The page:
Updated: 10/25/2020

Post-Traumatic Stress Disorder (PTSD)

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Snapshot
  • A 25-year-old woman presents for her annual exam. She appears easily startled and agitated. On further questioning, she reveals that she had a traumatic experience 3 months ago and since then has had nightmares, irritability, intrusive thoughts about it, and insomnia. She reports feeling “down” every day, but she wishes to avoid talking about the trauma explicitly. Her primary care doctor refers her to psychiatry who specializes in post-traumatic stress disorder (PSTD).
Introduction
  • Overview
    • PSTD is a condition resulting from exposure to real, threatened, or perceived serious injury or sexual assault with symptoms lasting >1 month
      • often long latency (e.g., childhood abuse may appear as PTSD as an adult)
  • Epidemiology 
    • incidence
      • lifetime prevalence of 8%
    • demographics
      • female > male
    • risk factors
      • trauma
  • Pathogenesis
    • mechanism
      • may be due to alterations in amygdala, hippocampus, prefrontal cortex, and hypothalamic pituitary axis
  • Associated conditions
    • other mood disorders
  • Prognosis
    • prognostic variable
      • resilience
Presentation
  • Symptoms 
    • diagnosis according to DSM-5 requires
      • exposure to actual or threatened death, injury, or assault
      • persistent re-experience of event 
        • intrusive thoughts, nightmares or related dreams, recurrent memories, dissociative experiences such as flashbacks, and negative feelings due to triggers
      • avoidance of potential triggers or talking/thinking about the event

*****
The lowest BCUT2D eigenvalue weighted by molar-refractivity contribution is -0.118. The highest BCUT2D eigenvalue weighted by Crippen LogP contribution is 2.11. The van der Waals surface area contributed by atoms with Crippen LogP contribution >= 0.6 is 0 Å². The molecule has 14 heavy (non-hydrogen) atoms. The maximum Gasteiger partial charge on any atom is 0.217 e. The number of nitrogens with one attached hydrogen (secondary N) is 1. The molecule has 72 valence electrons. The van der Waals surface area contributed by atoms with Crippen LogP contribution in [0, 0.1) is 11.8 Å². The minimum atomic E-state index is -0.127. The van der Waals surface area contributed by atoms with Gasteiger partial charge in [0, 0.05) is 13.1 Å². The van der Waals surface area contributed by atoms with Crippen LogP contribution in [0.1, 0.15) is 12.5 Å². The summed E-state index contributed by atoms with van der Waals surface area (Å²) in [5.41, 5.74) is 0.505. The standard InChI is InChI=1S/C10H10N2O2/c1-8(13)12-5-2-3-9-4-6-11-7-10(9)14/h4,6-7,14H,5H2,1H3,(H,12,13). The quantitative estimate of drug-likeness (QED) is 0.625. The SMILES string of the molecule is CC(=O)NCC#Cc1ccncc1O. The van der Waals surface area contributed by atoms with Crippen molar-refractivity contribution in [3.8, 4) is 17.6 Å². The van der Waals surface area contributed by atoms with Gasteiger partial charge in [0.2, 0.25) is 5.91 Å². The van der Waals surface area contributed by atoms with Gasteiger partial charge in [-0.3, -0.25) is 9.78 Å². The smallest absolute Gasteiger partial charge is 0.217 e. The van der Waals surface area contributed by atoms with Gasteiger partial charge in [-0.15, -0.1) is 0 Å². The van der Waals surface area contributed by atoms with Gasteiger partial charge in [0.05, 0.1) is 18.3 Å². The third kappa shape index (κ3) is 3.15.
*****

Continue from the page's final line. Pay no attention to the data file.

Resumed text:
• negative alterations in cognition and mood
        • inappropriate blaming of oneself or others
        • persistent negative emotions
        • loss of interest
        • detachment from others
      • hyperarousal
        • irritability
        • insomnia
        • difficulty concentrating
        • self-harming acts
        • recklessness
      • symptoms last > 1 month
      • symptoms cause significant distress or dysfunction
      • symptoms are not attributable to anything else such as medications or medical condition
  • Physical exam
    • physiological signs of arousal
      • tremor, sweating, or agitation
    • decreased range of emotions
Differential
  • Acute stress disorder
    • key distinguishing factor
      • onset of similar symptoms after traumatic event that lasts 3 days to 1 month 
      • treatment is cognitive behavioral therapy (CBT)
Treatment
  • Lifestyle
    • cognitive behavioral therapy (CBT)
      • indications
        • all patients
  • Medical
    • beta-blocker
      • indications
        • may prevent PTSD
    • SSRI (selective serotonin reuptake inhibitor)
      • indications
        • first-line
      • drugs
        • sertraline and paroxetine are FDA-approved
    • SNRI (serotonin-norepinephrine reuptake inhibitor)
      • indications
        • first-line along with SSRIs above
      • drugs
        • venlafaxine
    • clonidine and guanfacine
      • indications
        • agitation
    • prazosin
      • indication
        • reduce nightmares and insomnia
Complications
  • Mood disorders
  • Panic and other anxiety disorders
  • Substance abuse disorders
  • Headaches

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